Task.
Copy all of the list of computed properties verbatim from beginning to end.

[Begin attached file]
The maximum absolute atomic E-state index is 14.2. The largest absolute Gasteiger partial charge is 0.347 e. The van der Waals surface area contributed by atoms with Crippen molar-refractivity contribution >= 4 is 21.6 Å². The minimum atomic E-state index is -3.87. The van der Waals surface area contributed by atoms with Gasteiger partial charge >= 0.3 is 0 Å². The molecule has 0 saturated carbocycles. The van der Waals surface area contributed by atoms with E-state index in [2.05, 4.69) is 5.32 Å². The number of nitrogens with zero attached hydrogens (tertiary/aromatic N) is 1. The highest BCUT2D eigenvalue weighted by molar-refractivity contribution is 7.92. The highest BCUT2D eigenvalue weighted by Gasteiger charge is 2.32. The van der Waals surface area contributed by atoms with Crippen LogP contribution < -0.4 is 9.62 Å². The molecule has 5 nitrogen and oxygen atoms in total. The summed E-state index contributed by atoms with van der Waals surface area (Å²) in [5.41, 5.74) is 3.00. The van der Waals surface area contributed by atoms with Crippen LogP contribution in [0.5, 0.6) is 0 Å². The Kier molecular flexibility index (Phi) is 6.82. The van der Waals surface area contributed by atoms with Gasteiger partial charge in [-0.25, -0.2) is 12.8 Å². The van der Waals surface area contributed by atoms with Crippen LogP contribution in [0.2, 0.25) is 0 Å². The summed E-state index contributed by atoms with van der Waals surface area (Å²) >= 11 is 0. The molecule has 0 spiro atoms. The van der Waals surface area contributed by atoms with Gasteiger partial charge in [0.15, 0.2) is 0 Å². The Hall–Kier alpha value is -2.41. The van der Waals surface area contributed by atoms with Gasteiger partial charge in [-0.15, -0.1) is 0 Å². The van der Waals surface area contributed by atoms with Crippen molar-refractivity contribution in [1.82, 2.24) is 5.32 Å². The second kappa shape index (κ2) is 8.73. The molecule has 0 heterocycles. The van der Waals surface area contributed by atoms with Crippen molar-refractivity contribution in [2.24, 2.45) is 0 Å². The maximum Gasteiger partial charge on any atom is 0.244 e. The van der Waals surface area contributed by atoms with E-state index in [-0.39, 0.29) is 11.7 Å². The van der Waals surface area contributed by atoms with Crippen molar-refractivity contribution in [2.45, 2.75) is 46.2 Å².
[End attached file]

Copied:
The maximum absolute atomic E-state index is 14.2. The largest absolute Gasteiger partial charge is 0.347 e. The van der Waals surface area contributed by atoms with Crippen molar-refractivity contribution >= 4 is 21.6 Å². The minimum atomic E-state index is -3.87. The van der Waals surface area contributed by atoms with Gasteiger partial charge >= 0.3 is 0 Å². The molecule has 0 saturated carbocycles. The van der Waals surface area contributed by atoms with E-state index in [2.05, 4.69) is 5.32 Å². The number of nitrogens with zero attached hydrogens (tertiary/aromatic N) is 1. The highest BCUT2D eigenvalue weighted by molar-refractivity contribution is 7.92. The highest BCUT2D eigenvalue weighted by Gasteiger charge is 2.32. The van der Waals surface area contributed by atoms with Crippen LogP contribution < -0.4 is 9.62 Å². The molecule has 5 nitrogen and oxygen atoms in total. The summed E-state index contributed by atoms with van der Waals surface area (Å²) in [5.41, 5.74) is 3.00. The van der Waals surface area contributed by atoms with Crippen LogP contribution in [0.5, 0.6) is 0 Å². The Kier molecular flexibility index (Phi) is 6.82. The van der Waals surface area contributed by atoms with Gasteiger partial charge in [-0.25, -0.2) is 12.8 Å². The van der Waals surface area contributed by atoms with Crippen LogP contribution in [0.2, 0.25) is 0 Å². The summed E-state index contributed by atoms with van der Waals surface area (Å²) >= 11 is 0. The molecule has 0 spiro atoms. The van der Waals surface area contributed by atoms with Gasteiger partial charge in [0.15, 0.2) is 0 Å². The Hall–Kier alpha value is -2.41. The van der Waals surface area contributed by atoms with Gasteiger partial charge in [-0.15, -0.1) is 0 Å². The van der Waals surface area contributed by atoms with Crippen molar-refractivity contribution in [1.82, 2.24) is 5.32 Å². The second kappa shape index (κ2) is 8.73. The molecule has 0 heterocycles. The van der Waals surface area contributed by atoms with Crippen molar-refractivity contribution in [2.24, 2.45) is 0 Å². The maximum Gasteiger partial charge on any atom is 0.244 e. The van der Waals surface area contributed by atoms with E-state index in [-0.39, 0.29) is 11.7 Å². The van der Waals surface area contributed by atoms with Crippen molar-refractivity contribution in [2.45, 2.75) is 46.2 Å².